Mark Melancon seemed like the obvious closer fill-in for the Red Sox following Andrew Bailey’s thumb surgery, but manager Bobby Valentine announced today that Alfredo Aceves will begin the season with ninth-inning duties.
Melancon saved 20 games for the Astros last season, whereas Aceves has just four career saves, and while Aceves is certainly capable of thriving in the role a large part of his value comes from the rubber-armed ability to soak up innings as a bullpen workhorse (and potential rotation option).
He threw 114 innings last season, making four starts and 51 relief appearances, but very few modern managers have used closers as more than one-inning guys and very few closers pitch more than 60-70 innings per season.
Aceves’ workload figures to drop as his save total rises, so it’ll be interesting to see how Valentine deals with not having the right-hander to put out fires in all kinds of situations. Valentine said that Melancon will serve as the backup closer, getting save chances on Aceves’ days off.
Bailey, who was acquired from the A’s after Jonathan Papelbon signed a $50 million deal with the Phillies, is expected to miss 3-4 months.
Rick Morissey of the Chicago Sun-Times published an article on Sunday giving a bit of insight into Cubs president of baseball operations Theo Epstein. When Epsten was younger, he dabbled in sportswriting, but quickly realized the trade wasn’t for him.
As Morissey details, when Epstein was 19 years old writing for Yale’s student newspaper, he wrote an article suggesting the school’s football coach should be fired during what would become a 3-7 season. Epstein was told during the meeting that one writer would defend the coach and one would call for his job. “It was a lesson in the way that the world of journalism sometimes works. It was an eye-opener for me. I regret it, and I’ve happily moved on.”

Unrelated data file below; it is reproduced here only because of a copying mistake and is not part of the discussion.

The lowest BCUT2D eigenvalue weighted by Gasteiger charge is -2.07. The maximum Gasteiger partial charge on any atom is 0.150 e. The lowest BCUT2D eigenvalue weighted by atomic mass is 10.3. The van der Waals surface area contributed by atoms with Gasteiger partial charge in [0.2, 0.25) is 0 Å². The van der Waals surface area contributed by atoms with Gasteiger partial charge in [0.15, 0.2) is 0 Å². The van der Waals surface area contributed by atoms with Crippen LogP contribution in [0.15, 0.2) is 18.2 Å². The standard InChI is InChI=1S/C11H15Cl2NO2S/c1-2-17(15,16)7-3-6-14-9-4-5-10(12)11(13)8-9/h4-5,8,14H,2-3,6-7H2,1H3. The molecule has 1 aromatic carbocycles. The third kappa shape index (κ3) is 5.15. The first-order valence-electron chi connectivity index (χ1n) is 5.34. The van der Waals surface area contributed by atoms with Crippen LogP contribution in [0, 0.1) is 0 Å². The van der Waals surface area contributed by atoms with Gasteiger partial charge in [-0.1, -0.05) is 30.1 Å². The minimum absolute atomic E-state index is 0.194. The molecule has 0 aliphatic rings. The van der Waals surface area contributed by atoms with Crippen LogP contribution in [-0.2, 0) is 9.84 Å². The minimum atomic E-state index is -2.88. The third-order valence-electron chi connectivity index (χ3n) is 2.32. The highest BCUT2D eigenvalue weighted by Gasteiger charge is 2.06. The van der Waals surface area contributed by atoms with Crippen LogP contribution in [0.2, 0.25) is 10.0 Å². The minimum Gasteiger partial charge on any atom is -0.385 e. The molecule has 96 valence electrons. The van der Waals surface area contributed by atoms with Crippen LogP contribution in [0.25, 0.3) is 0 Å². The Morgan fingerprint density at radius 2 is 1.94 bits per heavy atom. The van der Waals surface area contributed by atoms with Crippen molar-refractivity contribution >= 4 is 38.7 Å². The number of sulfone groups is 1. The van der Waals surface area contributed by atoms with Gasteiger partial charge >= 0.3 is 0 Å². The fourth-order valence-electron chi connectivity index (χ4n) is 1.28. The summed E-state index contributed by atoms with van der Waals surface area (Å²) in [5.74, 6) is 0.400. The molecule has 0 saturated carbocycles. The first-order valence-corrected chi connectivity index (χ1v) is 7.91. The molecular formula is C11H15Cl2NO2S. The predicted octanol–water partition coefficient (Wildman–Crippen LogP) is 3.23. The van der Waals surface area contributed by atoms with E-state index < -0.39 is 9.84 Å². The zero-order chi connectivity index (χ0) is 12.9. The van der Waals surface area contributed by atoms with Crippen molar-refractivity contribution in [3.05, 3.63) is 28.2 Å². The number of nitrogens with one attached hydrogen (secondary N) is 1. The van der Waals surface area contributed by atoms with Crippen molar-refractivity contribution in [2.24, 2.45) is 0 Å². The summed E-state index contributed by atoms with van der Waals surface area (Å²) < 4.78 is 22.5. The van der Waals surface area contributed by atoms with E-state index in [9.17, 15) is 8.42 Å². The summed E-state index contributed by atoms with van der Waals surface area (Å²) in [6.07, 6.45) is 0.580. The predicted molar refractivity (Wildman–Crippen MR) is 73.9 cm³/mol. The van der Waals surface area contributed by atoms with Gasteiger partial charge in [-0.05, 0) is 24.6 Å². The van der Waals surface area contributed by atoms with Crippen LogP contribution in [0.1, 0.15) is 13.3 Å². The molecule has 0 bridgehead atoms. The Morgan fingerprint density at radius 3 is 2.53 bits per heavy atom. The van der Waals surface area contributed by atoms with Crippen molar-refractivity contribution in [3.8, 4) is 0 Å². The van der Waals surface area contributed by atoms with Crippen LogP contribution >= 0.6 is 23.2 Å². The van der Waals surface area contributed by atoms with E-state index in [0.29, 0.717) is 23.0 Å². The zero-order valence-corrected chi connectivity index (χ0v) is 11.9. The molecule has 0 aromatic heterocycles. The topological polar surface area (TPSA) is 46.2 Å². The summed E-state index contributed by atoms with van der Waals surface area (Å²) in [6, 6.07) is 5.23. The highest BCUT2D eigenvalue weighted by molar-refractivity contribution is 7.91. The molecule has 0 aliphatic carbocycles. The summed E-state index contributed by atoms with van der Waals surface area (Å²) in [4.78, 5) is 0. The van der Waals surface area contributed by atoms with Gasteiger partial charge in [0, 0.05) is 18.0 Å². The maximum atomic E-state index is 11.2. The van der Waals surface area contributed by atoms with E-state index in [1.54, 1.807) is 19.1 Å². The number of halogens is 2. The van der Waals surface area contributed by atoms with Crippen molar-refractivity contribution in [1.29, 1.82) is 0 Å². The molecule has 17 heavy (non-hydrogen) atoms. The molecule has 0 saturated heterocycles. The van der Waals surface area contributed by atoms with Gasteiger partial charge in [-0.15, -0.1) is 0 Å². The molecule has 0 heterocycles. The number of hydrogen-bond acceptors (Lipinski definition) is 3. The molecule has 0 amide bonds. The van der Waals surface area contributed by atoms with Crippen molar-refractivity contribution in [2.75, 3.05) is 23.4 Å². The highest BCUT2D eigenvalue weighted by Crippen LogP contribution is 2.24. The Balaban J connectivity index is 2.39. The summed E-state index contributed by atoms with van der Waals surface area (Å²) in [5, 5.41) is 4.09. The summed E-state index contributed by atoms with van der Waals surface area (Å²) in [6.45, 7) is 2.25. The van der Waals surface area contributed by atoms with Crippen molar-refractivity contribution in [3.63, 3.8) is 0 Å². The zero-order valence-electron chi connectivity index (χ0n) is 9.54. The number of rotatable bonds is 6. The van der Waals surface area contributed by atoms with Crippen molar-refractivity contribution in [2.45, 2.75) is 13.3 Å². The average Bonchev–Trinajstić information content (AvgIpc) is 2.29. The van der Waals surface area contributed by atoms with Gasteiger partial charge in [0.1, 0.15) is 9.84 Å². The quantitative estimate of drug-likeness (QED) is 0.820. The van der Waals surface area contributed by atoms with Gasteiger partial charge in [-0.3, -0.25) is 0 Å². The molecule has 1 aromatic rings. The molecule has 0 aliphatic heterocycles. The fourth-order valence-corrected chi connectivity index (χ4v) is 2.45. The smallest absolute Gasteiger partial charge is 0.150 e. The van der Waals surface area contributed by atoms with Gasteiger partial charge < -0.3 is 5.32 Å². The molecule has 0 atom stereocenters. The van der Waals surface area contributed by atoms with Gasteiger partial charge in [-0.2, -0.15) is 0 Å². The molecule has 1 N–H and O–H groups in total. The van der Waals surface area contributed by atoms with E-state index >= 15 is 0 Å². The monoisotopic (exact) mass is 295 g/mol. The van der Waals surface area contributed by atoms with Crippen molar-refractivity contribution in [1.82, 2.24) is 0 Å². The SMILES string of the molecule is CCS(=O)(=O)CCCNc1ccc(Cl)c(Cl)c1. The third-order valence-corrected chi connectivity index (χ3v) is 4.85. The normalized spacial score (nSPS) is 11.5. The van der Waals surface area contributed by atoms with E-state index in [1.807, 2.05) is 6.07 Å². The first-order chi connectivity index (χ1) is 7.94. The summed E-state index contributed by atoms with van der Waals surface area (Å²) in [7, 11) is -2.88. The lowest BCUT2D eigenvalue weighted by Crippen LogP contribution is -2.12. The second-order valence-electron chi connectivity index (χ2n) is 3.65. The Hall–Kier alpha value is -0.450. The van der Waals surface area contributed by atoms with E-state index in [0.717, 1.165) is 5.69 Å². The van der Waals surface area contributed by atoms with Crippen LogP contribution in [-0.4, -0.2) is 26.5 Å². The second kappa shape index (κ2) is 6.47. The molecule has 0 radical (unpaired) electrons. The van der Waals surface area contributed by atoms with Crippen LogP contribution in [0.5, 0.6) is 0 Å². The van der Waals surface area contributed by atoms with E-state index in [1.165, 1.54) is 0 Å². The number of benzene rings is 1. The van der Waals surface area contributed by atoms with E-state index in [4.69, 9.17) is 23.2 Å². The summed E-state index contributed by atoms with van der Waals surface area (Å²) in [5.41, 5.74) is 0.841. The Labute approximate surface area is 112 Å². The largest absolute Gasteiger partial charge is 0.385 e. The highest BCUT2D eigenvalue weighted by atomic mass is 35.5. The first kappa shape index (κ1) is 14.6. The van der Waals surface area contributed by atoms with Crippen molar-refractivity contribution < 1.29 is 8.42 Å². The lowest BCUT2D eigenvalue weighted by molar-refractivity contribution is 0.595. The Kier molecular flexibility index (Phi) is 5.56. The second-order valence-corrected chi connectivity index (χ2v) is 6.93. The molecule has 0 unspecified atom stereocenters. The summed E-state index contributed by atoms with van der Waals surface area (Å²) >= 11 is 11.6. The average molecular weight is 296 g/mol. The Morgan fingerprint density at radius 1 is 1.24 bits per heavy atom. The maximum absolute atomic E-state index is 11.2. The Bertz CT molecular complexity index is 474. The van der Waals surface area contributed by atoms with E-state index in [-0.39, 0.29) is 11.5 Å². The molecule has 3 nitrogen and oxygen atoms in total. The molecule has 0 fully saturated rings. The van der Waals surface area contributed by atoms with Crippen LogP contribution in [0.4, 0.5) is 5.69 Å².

Epstein continued, “I realized I didn’t want to be a sportswriter when I was interning with the Orioles back in ’92, ’93, ’94. I did do a lot of media-relations stuff, and I saw that the life of a sportswriter is pretty lonely. You kind of work by yourself, sit there by yourself in the press box, go back to the hotel bar. Not to generalize.” He added, “But I really respect writing and respect sportswriters.”
He’s not wrong, and he seems to have found his calling as a front office executive. His Cubs are back in the World Series for the first time since 1945.
Indians second baseman Jason Kipnis tweeted on Sunday, “Got a little too close to [Francisco Lindor] during the celebration!! Freak accident but should be good to go by Tuesday! #cantkeepmeoutofthisgame!”
Per MLB.com’s Jordan Bastian, manager Terry Francona said Kipnis is dealing with a low ankle sprain, but he’s expected to be ready to go when the World Series begins on Tuesday. Kipnis went through fielding drills on Sunday.
Kipnis is hitting .167/.219/.367 with a pair of homers and four RBI in eight games this postseason.